To be honest, we're not really sure whether this is a coincidence, or simply bad luck or even negligence. But the fact remains that Bill Paxton - one of Den Of Geek's favourite actors, we have to say - has spent a fair bit of his career being killed by some of the most famous robots and monsters in cinema history.
The trend began with 1984‘s The Terminator, in which he played one of the punks gorily despatched by a nude T-800 (Arnold Schwarzenegger). The director of that film was, of course, James Cameron, who next made Aliens in 1986. Because Paxton and Cameron were friends by that time, the former was duly signed up to play Hudson, the jittery colonial marine who goes bug hunting on the planet LV-426. There, Hudson suffered a horrible fate at the bony hands of a xenomorph.
In 1990, Paxton starred in Stephen Hopkins's action horror sequel Predator 2, which took the franchise from the jungles of Central America to the sweaty environs of Los Angeles. You've probably guessed where this is going by now: Paxton's baggy-trousered cop Jerry Lambert is ultimately slaughtered by the towering Predator.
As if being killed by a Terminator, an Alien and a Predator wasn't enough for one career, Paxton was recently cast in Doug Liman's sci-fi action flick, Edge Of Tomorrow. Here, Paxton plays Master Sergeant Farell, who might (possibly, you never know) be a distant cousin of Hudson from Aliens.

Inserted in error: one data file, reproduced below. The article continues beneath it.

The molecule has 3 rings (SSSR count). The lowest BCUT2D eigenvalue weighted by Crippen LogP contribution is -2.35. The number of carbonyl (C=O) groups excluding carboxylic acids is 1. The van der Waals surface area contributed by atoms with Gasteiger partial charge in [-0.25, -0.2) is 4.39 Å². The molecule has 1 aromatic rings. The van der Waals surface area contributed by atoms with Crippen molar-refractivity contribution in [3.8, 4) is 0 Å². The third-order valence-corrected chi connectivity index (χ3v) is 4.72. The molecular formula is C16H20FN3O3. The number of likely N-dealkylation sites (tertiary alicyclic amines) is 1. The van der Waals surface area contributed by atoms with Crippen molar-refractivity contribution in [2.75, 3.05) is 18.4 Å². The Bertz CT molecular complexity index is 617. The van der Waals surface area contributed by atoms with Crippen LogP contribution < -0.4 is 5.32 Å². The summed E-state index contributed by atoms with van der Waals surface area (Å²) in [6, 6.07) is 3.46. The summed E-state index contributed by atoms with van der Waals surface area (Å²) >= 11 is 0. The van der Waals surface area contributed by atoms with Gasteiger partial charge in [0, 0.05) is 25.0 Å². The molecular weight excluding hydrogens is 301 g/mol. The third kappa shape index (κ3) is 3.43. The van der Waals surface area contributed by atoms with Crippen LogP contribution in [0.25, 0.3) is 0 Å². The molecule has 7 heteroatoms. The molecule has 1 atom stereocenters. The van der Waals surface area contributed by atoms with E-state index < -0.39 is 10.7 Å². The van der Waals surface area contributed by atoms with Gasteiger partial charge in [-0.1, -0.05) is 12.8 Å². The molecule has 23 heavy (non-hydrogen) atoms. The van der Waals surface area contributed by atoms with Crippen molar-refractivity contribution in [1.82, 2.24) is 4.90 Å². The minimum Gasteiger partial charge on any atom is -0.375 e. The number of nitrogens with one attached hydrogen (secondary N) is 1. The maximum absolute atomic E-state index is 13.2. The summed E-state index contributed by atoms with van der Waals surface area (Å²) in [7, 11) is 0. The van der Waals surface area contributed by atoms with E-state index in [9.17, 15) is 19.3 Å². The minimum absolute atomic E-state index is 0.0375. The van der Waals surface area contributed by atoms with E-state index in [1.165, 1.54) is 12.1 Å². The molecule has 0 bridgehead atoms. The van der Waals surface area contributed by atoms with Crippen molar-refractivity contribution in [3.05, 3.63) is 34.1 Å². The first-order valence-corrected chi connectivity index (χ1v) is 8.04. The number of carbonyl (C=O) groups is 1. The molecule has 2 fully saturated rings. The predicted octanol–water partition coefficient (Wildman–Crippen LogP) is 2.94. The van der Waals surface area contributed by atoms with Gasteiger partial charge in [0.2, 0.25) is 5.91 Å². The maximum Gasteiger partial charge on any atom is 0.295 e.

1. Mark Wahlberg’s early brush with The Transformers
When Mark Wahlberg was still a relatively new actor in the 90s, and keen to shake off his old Marky Mark teen popstar image, he landed a plum role in Paul Thomas Anderson’s 70s-set porn industry drama, Boogie Nights. Wahlberg turned in a brilliantly eye-catching performance as the 20-something stud Dirk Diggler, and his big-screen career was duly launched. Prominent parts in such films as Three Kings, The Departed and Ted followed, all leading up to his appearance as the improbably-named inventor Cade Yeager in this year’s Transformers: Age Of Extinction.
But a full 17 years before Wahlberg had anything to do with the Transformers franchise, he had another, tangential brush with those robots in disguise. Towards the end of Boogie Nights (where we arrive at the year 1983), we see him in a recording studio performing a heart-felt cover of The Touch by singer-songwriter Stan Bush. This song, you may recall, is one of the most prominent on the soundtrack to 1986's Transformers: The Movie.
In case you’ve somehow forgotten it, here’s the performance in question. Can you imagine how incredible it would have been if Wahlberg broke into this in Age Of Extinction?